Two-way communication helps all parties in successful franchise. Lessons from Undercover Boss Australia Part 3

The third installment of Undercover Boss Australia saw Janine Allis, founder and head of Boost Juice head into her franchise network to see the operation up close.

A master brand is the key asset of any successful franchise.  Allis’ enthusiasm for the brand was clear. The employees and franchisees selected for inclusion on UBA represented a commitment to the healthy and youthful spirit of the brands – they generally seemed to be loving life.

For franchisees, there is a challenge in balancing being a small business owner at the same time as being part of a larger organisation.  Tina and Steve Wood, Boost store owners from Perth named hiring the right staff as one important factor in turning around the profitability of their store and increasing sales.

Franchises frequently rely on young, casual and part-time labour and as a result can struggle to retain employees. Brand strength is an important factor in being able to create an employee experience that can engage a young, mobile, award-wage workforce. Supporting the employment brand with access to development programs, networking opportunities between territories and the ability to move geographically can increase retention and commitment of employees.

MD Allis demonstrated considerable empathy towards individual franchisees and their employees in her interactions undercover.  However, not every franchise business experiences such open two way communication.

A comprehensive study of conflict resolution between franchisees and franchisors released by Griffith University earlier this year found that communication is an area many franchisees feel could be improved.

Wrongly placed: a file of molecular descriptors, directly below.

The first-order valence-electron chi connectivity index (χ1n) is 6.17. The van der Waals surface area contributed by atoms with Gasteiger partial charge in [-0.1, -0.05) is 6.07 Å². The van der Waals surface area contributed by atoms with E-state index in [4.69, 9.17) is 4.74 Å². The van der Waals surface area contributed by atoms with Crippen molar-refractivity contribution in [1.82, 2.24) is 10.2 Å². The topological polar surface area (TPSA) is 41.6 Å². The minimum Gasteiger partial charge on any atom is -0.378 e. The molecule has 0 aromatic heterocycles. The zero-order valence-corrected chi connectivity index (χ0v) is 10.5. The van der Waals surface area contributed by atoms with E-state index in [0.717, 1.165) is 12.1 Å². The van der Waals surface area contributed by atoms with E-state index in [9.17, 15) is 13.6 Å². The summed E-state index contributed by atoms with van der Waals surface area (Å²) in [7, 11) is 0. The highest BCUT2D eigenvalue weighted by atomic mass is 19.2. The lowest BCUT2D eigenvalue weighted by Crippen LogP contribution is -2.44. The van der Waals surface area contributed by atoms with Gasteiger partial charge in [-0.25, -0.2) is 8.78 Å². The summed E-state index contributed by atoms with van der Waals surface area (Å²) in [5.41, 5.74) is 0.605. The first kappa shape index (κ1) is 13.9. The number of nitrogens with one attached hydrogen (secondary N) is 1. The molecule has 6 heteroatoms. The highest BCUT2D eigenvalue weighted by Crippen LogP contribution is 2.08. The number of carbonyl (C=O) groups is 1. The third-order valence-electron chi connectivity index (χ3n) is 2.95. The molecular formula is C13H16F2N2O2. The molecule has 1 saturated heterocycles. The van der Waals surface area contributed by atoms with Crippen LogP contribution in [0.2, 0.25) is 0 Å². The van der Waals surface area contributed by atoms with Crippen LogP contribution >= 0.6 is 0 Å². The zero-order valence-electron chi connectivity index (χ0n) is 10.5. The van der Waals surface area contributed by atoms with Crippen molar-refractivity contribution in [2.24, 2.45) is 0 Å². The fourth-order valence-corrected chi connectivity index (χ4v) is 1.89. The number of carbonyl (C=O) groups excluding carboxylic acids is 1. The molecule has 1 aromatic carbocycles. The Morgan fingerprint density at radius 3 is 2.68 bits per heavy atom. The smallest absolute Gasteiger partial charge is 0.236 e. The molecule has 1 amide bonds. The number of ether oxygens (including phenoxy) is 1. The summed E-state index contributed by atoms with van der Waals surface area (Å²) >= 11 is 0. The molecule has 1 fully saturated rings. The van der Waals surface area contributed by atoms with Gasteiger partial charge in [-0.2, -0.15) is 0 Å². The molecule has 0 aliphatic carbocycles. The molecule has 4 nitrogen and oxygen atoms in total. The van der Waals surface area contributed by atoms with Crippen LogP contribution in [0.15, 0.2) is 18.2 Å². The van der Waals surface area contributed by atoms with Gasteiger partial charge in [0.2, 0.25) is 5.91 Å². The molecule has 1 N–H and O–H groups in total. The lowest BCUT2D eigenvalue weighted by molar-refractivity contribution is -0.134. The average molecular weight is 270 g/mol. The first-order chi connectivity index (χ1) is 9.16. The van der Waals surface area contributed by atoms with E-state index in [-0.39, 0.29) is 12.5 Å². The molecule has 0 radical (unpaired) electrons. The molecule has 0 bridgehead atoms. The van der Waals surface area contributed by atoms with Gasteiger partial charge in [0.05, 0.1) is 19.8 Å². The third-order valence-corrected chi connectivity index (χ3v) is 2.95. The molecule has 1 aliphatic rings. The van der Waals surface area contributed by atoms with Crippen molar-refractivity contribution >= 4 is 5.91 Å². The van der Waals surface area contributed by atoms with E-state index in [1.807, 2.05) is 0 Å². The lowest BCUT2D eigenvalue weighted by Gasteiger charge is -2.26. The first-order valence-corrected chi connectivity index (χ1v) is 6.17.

Professor Lorelle Frazer, lead researcher and Director of the Asia-Pacific Centre for Franchising Excellence revealed that only half of the study participants felt communication from franchisors was timely and accurate.

There is a risk for both parties when communication breaks down.  For the franchisor there is a risk to the brand and reputation. Franchising provides a centralised approach to marketing, advertising, product and promotion that creates a consistent quality experience across a dispersed workforce. Failing to communicate this to the franchise network will lead to erosion of the brand value.  There is reduced opportunity for collaborative innovation (ideas from the front line), and ultimately reduced profit.

For franchisees, there is a risk to their business if they do not have all the information a business owner needs. A lack of competitor or territory information, lack of shared information between other franchisees, and unmet expectations of support can hamstring a franchise from planning for and achieving growth.

Where a franchisee is unclear about the programs and support available, there is even less chance that this information will be made available to the face of the brand – the person making your smoothie.